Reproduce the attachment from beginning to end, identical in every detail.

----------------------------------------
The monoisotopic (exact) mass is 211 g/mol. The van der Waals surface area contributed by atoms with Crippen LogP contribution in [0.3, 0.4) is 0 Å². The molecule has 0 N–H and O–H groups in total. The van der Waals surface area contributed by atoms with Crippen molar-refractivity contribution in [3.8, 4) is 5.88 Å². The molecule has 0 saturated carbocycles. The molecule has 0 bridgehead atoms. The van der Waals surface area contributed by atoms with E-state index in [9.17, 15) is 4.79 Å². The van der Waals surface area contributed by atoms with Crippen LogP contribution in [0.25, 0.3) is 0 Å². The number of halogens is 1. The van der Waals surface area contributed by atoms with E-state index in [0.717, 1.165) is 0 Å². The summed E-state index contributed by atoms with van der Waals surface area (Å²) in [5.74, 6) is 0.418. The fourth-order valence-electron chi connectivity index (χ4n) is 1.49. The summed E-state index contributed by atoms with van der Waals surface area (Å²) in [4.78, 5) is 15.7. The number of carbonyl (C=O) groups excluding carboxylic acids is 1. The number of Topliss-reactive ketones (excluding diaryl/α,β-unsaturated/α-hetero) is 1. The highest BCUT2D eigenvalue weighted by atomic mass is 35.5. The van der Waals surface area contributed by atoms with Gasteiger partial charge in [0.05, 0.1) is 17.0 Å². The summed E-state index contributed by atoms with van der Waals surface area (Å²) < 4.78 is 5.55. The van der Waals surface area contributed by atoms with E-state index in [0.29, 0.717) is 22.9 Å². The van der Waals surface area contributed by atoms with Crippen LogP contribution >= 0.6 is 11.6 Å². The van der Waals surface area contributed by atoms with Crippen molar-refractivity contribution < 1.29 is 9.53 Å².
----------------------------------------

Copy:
The monoisotopic (exact) mass is 211 g/mol. The van der Waals surface area contributed by atoms with Crippen LogP contribution in [0.3, 0.4) is 0 Å². The molecule has 0 N–H and O–H groups in total. The van der Waals surface area contributed by atoms with Crippen molar-refractivity contribution in [3.8, 4) is 5.88 Å². The molecule has 0 saturated carbocycles. The molecule has 0 bridgehead atoms. The van der Waals surface area contributed by atoms with E-state index in [9.17, 15) is 4.79 Å². The van der Waals surface area contributed by atoms with Crippen LogP contribution in [0.25, 0.3) is 0 Å². The number of halogens is 1. The van der Waals surface area contributed by atoms with E-state index in [0.717, 1.165) is 0 Å². The summed E-state index contributed by atoms with van der Waals surface area (Å²) in [5.74, 6) is 0.418. The fourth-order valence-electron chi connectivity index (χ4n) is 1.49. The summed E-state index contributed by atoms with van der Waals surface area (Å²) in [4.78, 5) is 15.7. The number of carbonyl (C=O) groups excluding carboxylic acids is 1. The number of Topliss-reactive ketones (excluding diaryl/α,β-unsaturated/α-hetero) is 1. The highest BCUT2D eigenvalue weighted by atomic mass is 35.5. The van der Waals surface area contributed by atoms with Gasteiger partial charge in [0.05, 0.1) is 17.0 Å². The summed E-state index contributed by atoms with van der Waals surface area (Å²) < 4.78 is 5.55. The van der Waals surface area contributed by atoms with E-state index in [0.29, 0.717) is 22.9 Å². The van der Waals surface area contributed by atoms with Crippen LogP contribution >= 0.6 is 11.6 Å². The van der Waals surface area contributed by atoms with Crippen molar-refractivity contribution < 1.29 is 9.53 Å².